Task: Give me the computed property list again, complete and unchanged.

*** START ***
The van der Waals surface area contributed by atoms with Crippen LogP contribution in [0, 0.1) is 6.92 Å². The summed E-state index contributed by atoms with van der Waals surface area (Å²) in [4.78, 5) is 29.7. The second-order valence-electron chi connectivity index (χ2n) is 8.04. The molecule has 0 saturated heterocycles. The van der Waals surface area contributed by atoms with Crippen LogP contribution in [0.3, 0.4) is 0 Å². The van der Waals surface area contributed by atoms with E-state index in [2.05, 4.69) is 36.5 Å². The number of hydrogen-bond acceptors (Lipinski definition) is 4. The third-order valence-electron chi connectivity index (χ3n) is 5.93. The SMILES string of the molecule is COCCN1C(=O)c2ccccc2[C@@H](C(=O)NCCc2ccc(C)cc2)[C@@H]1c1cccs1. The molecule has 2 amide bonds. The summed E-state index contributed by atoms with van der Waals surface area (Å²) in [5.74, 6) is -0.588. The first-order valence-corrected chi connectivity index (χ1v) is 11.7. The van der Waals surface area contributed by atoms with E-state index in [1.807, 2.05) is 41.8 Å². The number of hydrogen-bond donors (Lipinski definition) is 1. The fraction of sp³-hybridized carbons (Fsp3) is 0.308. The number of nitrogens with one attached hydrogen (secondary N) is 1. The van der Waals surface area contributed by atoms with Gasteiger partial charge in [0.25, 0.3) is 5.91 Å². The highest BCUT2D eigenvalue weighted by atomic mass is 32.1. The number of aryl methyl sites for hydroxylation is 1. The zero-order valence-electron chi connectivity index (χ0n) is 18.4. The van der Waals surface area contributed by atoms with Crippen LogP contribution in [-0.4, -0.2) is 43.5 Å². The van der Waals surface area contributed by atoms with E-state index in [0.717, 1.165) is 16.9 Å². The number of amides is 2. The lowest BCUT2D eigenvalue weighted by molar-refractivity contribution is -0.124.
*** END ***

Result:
The van der Waals surface area contributed by atoms with Crippen LogP contribution in [0, 0.1) is 6.92 Å². The summed E-state index contributed by atoms with van der Waals surface area (Å²) in [4.78, 5) is 29.7. The second-order valence-electron chi connectivity index (χ2n) is 8.04. The molecule has 0 saturated heterocycles. The van der Waals surface area contributed by atoms with Crippen LogP contribution in [0.3, 0.4) is 0 Å². The van der Waals surface area contributed by atoms with E-state index in [2.05, 4.69) is 36.5 Å². The number of hydrogen-bond acceptors (Lipinski definition) is 4. The third-order valence-electron chi connectivity index (χ3n) is 5.93. The SMILES string of the molecule is COCCN1C(=O)c2ccccc2[C@@H](C(=O)NCCc2ccc(C)cc2)[C@@H]1c1cccs1. The molecule has 2 amide bonds. The summed E-state index contributed by atoms with van der Waals surface area (Å²) in [5.74, 6) is -0.588. The first-order valence-corrected chi connectivity index (χ1v) is 11.7. The van der Waals surface area contributed by atoms with E-state index in [1.807, 2.05) is 41.8 Å². The number of hydrogen-bond donors (Lipinski definition) is 1. The fraction of sp³-hybridized carbons (Fsp3) is 0.308. The number of nitrogens with one attached hydrogen (secondary N) is 1. The van der Waals surface area contributed by atoms with Gasteiger partial charge in [0.25, 0.3) is 5.91 Å². The highest BCUT2D eigenvalue weighted by atomic mass is 32.1. The number of aryl methyl sites for hydroxylation is 1. The zero-order valence-electron chi connectivity index (χ0n) is 18.4. The van der Waals surface area contributed by atoms with Crippen LogP contribution in [-0.4, -0.2) is 43.5 Å². The van der Waals surface area contributed by atoms with E-state index in [0.717, 1.165) is 16.9 Å². The number of amides is 2. The lowest BCUT2D eigenvalue weighted by molar-refractivity contribution is -0.124.